ABOVE: A variety of the Edible Fig, Ficus carica “Chateau Kennedy” grown in France. Of the c. 850 species of figs in the world, many are edible by humans but only one species Ficus carica is tasty enough to be cultivated commercially for its fig fruits.
Ficus carica originated in the sunny, seasonally dry lands stretching from the Mediterranean to Afghanistan. The preferred climate is temperate with a long hot summer and a cooler wetter winter.
Numerous attempts to grow Ficus carica commercially in the open, in the ground in the much wetter climates of the Malay Peninsular, Singapore and Borneo have always failed. When Ficus carica is planted in the ground the roots are rapidly attacked by nematodes and the leaves by beetles and other insects.
In Borneo, it is possible to grow Ficus carica in pots protected from the rain and surrounded by insect proof nets. However the cost and effort involved means that that this unlikely ever to be viable on a commercial scale.
Fig expert Professor E J H Corner (1985) describes his attempts to grow Ficus carica in the Singapore Botanic Gardens
“Its introduction to tropical countries has been tried many times by the Portuguese, Spanish, French, and Dutch; yet it is very rarely that one meets a living tree in the evergreen tropics. In 1934 I brought 16 plants of four varieties from England to Singapore. They started well and grew rapidly until, after a year, twigs were dying back, riddled with weevils; branches were being bored by larger beetles; leaves were being eaten by others; plant bugs attacked new shoots; and, finally, a large longicorn beetle excavated the base of the trunk and main roots. I have not seen another plant so devastated. An Italian friend in Johor introduced several varieties from Italy a year later and planted them beside the bungalow of his rubber estate. They flourished briefly and succumbed exactly as mine in Singapore.” Corner (1985) Essays on Ficus, Allertonia Vol.4 No.2.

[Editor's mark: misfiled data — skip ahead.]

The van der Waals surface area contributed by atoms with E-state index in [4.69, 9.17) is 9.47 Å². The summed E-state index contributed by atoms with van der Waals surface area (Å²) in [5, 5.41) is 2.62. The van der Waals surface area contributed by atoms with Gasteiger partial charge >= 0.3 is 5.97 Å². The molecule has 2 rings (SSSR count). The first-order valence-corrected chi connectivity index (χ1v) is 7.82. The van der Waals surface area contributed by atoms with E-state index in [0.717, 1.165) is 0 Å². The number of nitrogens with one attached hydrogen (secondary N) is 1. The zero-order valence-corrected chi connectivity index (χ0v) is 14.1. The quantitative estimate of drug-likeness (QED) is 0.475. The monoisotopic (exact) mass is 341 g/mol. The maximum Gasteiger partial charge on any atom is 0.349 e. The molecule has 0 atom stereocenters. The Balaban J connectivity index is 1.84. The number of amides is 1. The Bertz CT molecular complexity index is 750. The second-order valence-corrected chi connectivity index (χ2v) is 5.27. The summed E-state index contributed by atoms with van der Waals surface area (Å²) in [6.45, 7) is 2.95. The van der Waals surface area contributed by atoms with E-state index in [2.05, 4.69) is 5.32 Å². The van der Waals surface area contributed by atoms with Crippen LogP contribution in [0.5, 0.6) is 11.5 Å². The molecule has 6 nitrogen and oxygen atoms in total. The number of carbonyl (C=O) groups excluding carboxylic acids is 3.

Anthony Lamb who successfully introduced many commercial fruits to Sabah at the Agricultural Research Station at Tenom was also unsuccessful in growing Ficus carica even though Tenom has one of the driest most seasonal climates in Sabah.